Pelvic floor control helped by biofeedback8th November 2011
Problems relaxing pelvic muscles, which affect up to 10% of children, can be treated using new biofeedback techniques, according to a recent Iranian study.
The researchers used a new technique known as animated biofeedback, in which children played computer games that required them to tighten and relax pelvic muscles in sequence with animations of dolphins and monkeys.
The games can be played at home, giving the children an opportunity to cure themselves without having to visit the doctor.
Problems relaxing pelvic muscles can be caused by diet, as well as by ideas that excretions need to be held in.
Sometimes adjusting a child's diet can cause the problems to go away, but in other cases the child's lack of muscle control is almost impossible to treat.
Steve Hodges, a paediatric urologist from Wake Forest Baptist Medical Centre in Winston-Salem, North Carolina, who was not involved in the study, said that people normally needed to relax their pelvic muscles in order to urinate, but that children with pelvic muscle problems tightened their muscles as a reflex.
He said that a parent or doctor could not simply tell a child to relax his or her pelvic floor, since these were muscles the child did not know how to control.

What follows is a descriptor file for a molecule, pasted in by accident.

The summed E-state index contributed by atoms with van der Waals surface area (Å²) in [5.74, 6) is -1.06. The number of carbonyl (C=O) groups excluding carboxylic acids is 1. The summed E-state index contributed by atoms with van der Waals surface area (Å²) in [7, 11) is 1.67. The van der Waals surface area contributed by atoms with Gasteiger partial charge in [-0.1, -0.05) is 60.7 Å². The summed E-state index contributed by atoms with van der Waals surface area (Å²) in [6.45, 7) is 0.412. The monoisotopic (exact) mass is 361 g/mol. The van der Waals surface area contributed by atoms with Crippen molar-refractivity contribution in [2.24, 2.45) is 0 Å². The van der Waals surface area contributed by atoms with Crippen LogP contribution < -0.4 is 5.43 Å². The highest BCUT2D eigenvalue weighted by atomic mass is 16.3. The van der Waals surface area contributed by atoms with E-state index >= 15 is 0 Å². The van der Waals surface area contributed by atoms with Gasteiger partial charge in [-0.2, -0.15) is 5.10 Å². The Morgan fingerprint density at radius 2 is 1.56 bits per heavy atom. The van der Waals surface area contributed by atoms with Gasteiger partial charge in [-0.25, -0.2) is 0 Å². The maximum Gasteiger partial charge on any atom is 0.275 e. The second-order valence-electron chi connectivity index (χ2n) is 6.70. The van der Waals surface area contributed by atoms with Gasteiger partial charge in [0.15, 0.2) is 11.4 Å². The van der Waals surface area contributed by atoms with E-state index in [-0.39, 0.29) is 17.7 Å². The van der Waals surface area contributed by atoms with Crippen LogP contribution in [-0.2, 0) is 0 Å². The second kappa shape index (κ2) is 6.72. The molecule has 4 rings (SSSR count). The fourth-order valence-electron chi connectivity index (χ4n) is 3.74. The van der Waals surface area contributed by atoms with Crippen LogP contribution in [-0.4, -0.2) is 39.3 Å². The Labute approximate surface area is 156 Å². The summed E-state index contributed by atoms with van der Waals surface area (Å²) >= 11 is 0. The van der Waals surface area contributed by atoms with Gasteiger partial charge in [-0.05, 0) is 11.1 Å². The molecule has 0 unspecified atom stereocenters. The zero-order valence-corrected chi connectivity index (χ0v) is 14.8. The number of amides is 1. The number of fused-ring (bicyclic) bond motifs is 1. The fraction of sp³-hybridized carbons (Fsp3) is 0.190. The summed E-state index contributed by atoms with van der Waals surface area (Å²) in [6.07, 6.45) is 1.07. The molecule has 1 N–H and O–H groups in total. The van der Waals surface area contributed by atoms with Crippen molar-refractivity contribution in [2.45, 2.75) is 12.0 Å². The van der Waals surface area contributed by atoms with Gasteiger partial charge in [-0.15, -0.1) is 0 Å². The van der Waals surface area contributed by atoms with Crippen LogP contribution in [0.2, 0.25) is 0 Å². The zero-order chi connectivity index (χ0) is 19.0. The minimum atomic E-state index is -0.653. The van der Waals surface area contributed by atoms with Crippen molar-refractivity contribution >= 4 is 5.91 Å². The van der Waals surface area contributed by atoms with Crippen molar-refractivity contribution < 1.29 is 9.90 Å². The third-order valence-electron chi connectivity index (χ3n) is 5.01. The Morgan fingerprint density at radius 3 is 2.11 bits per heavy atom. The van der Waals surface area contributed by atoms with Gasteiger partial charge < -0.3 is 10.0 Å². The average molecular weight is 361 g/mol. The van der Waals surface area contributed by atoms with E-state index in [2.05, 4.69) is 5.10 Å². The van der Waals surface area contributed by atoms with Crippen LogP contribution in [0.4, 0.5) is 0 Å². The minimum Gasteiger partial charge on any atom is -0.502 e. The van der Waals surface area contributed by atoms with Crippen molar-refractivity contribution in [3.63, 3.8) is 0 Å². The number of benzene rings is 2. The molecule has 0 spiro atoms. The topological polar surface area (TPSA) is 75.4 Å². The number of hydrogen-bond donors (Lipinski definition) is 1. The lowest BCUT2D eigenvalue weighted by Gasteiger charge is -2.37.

The technique may help children who have chronic urinary tract infections, are constipated, or who wet their pants or their beds.
For the study, the researchers randomly assigned 80 children with bladder problems to one of two groups.
One group of children had a lesson about diet and behaviour changes that might make their symptoms improve.
The other group got between six and 12 sessions of animated biofeedback.
More that three-quarters of the children were girls, most of them about nine years old.
Most of the children with bed-wetting problems who got animated biofeedback stopped wetting the bed.
A large number of children who had problems with constipation also stopped having problems.
In both cases, symptoms also eased in the group which received education about diet and behaviour, but to a lesser degree.
William Whitehead, a researcher at the University of North Carolina at Chapel Hill in the US, who was not involved in the current study, said the recent study showed the technique was very useful in children and adolescents.
He said that the success of using animated games had to do with the limited attention span and poor motivation of children and adolescents in general.
In the US, a single biofeedback session costs about $100 (£62).
Whitehead, who has used the technique to treat adults with constipation, said that adults receiving the treatment usually watched a drawing or heard sounds that reflected their relative levels of relaxation and tension.
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